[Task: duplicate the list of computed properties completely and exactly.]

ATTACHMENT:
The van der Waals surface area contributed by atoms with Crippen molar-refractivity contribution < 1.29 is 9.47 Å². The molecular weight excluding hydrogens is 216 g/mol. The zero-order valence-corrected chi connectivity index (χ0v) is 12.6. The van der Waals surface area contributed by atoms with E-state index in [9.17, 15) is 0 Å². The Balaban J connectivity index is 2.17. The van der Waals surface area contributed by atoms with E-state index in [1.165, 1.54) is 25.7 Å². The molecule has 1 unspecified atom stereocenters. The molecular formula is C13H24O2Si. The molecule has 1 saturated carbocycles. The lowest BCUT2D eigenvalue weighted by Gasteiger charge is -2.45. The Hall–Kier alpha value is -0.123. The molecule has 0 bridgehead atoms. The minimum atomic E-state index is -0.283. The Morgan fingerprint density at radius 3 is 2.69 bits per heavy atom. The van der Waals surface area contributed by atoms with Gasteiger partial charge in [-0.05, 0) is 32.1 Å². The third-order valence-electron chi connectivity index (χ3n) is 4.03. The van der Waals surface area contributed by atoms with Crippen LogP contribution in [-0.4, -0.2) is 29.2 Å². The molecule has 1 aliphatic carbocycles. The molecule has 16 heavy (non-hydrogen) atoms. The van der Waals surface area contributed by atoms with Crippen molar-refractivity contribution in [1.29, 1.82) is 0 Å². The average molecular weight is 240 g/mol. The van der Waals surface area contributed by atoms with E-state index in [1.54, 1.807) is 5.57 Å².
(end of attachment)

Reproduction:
The van der Waals surface area contributed by atoms with Crippen molar-refractivity contribution < 1.29 is 9.47 Å². The molecular weight excluding hydrogens is 216 g/mol. The zero-order valence-corrected chi connectivity index (χ0v) is 12.6. The van der Waals surface area contributed by atoms with E-state index in [9.17, 15) is 0 Å². The Balaban J connectivity index is 2.17. The van der Waals surface area contributed by atoms with E-state index in [1.165, 1.54) is 25.7 Å². The molecule has 1 unspecified atom stereocenters. The molecular formula is C13H24O2Si. The molecule has 1 saturated carbocycles. The lowest BCUT2D eigenvalue weighted by Gasteiger charge is -2.45. The Hall–Kier alpha value is -0.123. The molecule has 0 bridgehead atoms. The minimum atomic E-state index is -0.283. The Morgan fingerprint density at radius 3 is 2.69 bits per heavy atom. The van der Waals surface area contributed by atoms with Gasteiger partial charge in [-0.05, 0) is 32.1 Å². The third-order valence-electron chi connectivity index (χ3n) is 4.03. The van der Waals surface area contributed by atoms with Crippen LogP contribution in [-0.4, -0.2) is 29.2 Å². The molecule has 1 aliphatic carbocycles. The molecule has 16 heavy (non-hydrogen) atoms. The van der Waals surface area contributed by atoms with Crippen molar-refractivity contribution in [1.29, 1.82) is 0 Å². The average molecular weight is 240 g/mol. The van der Waals surface area contributed by atoms with E-state index in [1.54, 1.807) is 5.57 Å².